Gurnett's team did see a weak solar flare event pass by Voyager 1 in real-time data radioed back in October-November 2012, but its effects on the plasma were too small to yield a good answer on the density. But then, in April-May 2013, the sun provided a remarkable and unanticipated gift to the Voyager 1 team: particles from a very large and energetic flare passed by the spacecraft and created strong, easily measurable waves in the surrounding ionized gas. Later, the earlier fall 2012 event was also detected in the higher sensitivity recorded data that were part of the regular (every six months) transmission of data back from Voyager's tape recorder. The electrons were moving back and forth along the magnetic field—like sound waves compressing and uncompressing in an atmosphere—resonating with a frequency that told Don Gurnett and colleagues that Voyager 1 was in a region of space with 80 times the density of ionized particles as in the solar system's normal heliosphere. Since the very definition of the heliopause—the edge of the heliosphere—is based on such a jump in density, it was a eureka moment. "When we saw that, it took us ten seconds to say that we had gone through the heliopause," he remarked.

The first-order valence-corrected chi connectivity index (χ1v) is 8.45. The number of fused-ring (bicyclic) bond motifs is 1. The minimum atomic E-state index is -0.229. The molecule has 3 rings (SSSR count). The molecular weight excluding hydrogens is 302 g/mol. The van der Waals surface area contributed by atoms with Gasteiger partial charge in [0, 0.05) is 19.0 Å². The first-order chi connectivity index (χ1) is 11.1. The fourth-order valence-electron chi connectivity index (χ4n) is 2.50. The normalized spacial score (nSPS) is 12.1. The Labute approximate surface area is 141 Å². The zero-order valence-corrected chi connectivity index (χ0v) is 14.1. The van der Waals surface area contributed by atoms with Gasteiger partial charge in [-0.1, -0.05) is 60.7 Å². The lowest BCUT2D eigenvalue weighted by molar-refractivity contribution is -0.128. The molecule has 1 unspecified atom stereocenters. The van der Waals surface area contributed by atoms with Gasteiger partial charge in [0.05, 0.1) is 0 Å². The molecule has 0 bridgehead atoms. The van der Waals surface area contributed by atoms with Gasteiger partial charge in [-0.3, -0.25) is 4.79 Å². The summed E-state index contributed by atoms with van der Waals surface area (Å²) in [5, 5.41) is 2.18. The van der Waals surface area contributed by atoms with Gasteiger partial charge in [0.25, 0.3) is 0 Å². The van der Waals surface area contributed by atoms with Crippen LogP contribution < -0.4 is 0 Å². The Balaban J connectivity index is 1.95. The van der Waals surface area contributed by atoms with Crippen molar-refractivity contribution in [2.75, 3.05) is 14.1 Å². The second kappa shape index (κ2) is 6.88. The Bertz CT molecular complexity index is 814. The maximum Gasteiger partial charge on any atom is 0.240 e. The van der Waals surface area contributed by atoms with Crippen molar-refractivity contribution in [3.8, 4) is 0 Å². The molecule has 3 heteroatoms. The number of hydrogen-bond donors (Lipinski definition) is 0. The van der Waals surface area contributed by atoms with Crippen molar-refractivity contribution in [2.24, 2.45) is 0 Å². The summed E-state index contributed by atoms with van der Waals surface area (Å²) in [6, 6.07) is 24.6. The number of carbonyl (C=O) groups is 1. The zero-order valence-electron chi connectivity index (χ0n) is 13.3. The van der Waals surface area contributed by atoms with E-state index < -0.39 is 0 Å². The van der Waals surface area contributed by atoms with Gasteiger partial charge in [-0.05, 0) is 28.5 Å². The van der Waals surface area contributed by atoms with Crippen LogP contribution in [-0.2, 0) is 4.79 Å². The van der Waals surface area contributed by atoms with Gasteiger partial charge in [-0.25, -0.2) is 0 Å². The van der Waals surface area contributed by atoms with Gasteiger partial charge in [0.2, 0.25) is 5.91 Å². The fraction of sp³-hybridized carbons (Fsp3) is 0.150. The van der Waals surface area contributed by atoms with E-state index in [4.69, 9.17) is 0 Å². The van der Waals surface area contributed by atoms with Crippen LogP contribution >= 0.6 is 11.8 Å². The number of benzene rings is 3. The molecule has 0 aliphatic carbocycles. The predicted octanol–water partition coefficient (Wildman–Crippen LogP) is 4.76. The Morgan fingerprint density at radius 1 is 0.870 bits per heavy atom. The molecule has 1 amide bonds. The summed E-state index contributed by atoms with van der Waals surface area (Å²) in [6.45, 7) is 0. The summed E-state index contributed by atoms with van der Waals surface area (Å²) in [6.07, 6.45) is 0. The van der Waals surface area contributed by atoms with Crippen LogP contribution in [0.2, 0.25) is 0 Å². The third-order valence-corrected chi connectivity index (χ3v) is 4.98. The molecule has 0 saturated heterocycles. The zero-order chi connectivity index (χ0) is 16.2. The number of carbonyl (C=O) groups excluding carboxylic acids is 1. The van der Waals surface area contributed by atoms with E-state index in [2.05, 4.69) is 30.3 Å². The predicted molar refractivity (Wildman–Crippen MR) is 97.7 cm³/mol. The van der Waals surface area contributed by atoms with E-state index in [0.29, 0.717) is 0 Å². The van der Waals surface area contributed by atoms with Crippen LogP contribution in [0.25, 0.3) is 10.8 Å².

Finally, Ed Stone and the rest of the Voyager team had the proof they needed, thanks to the far-flung effects of a rare, giant solar flare. There was no longer any need for waffling or conservatism, or for mysterious new depletion zones or magnetic highways—it was now official: Voyager 1 had left the solar system. Don Gurnett and his colleagues published their results in a paper in Science in September 2013 that proclaimed the historic achievement to the world. "Now that we have new, key data, we believe this is mankind's historic leap into interstellar space," said Ed Stone at a press conference called to announce the discovery. "The Voyager team needed time to analyze those observations and make sense of them. But we can now answer the question we've all been asking: 'Are we there yet?' Yes, we are." Humanity's first baby steps beyond the influence of our own star had been taken—and we still had a capable, functional spacecraft out there (and another not far behind) to study interstellar space for the first time.